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High-Performance Optical Sensor Circuits Based on Hybrid-Halide Perovskites

  • Full or part time
  • Application Deadline
    Tuesday, April 30, 2019
  • Funded PhD Project (Students Worldwide)
    Funded PhD Project (Students Worldwide)

Project Description

The Labram Group in the School of Electrical Engineering and Computer Science (EECS) at Oregon State University is looking to hire a full-time PhD student starting September 2019. You will be funded by the Labram Group, and will work on experimental and theoretical projects in the development of next-generation flexible electronics. Candidates must have received an undergraduate degree in electrical engineering, materials science, physics, or a related discipline by 20th September 2019. Interested candidates should use the from below to submit a full CV / resume, along with a brief statement on research interests (roughly half a page) by 30th April 2019. Informal inquires can be made via .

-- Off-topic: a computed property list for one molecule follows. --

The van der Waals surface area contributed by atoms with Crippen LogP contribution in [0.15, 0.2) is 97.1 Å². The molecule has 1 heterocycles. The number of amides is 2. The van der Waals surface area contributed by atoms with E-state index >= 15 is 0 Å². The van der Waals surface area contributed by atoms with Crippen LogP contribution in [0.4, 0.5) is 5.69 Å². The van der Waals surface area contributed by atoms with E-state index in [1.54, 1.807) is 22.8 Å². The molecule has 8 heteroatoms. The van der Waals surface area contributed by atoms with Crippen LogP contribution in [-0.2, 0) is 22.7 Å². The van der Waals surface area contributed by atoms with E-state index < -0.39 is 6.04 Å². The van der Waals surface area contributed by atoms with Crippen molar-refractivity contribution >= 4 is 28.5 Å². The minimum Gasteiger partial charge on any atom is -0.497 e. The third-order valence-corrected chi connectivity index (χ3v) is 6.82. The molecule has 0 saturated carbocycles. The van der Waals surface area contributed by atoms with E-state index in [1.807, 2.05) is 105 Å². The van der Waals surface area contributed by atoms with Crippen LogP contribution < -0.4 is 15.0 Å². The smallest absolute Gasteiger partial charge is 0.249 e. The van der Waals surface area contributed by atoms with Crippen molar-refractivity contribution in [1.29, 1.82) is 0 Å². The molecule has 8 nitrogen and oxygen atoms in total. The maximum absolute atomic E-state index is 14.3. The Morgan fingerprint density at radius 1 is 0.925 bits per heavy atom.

Oregon State University is located in Corvallis, in the beautiful Pacific-Northwest of the United States. Further information can be found below:
• The Labram Group: http://web.engr.oregonstate.edu/~labramj/.
• Oregon State University: http://oregonstate.edu/.
• Information about Corvallis: https://visitcorvallis.com/.

Hybrid halide perovskites are a class of materials possessing opto-electronic properties which are, by many metrics, remarkable. Despite being extensively studied for only 5-10 years, and processed from solution at low-temperature, solar cells based on these compounds have already exhibited power-conversion efficiencies in excess of polycrystalline silicon (the commercial standard). Yet in spite of their amazing electrical properties, they have been scarcely studied for electronics (transistor) applications.

In this project you will develop thin-film transistors from these compounds, with the goal of creating circuits capable of processing information based on optical signals, as well as electrical signals. The superb absorption- and charge-transport-properties of these compounds suggest they are excellent contenders for commercial applications. The field of hybrid halide perovskites is a young, but fast-moving field, where you will have the opportunity to generate high very impact work.

Funding Notes

The project is suitable for candidates who have, or expect to obtain, at least a 2:1-class degree (or equivalent) in electrical engineering, materials science, physics, or a related discipline.

References

Metal‐Halide Perovskite Transistors for Printed Electronics: Challenges and Opportunities, Lin, Pattanasattayavong, Anthopoulos, Adv. Mater. 29 (46), 2017, 1702838, https://onlinelibrary.wiley.com/doi/abs/10.1002/adma.201702838

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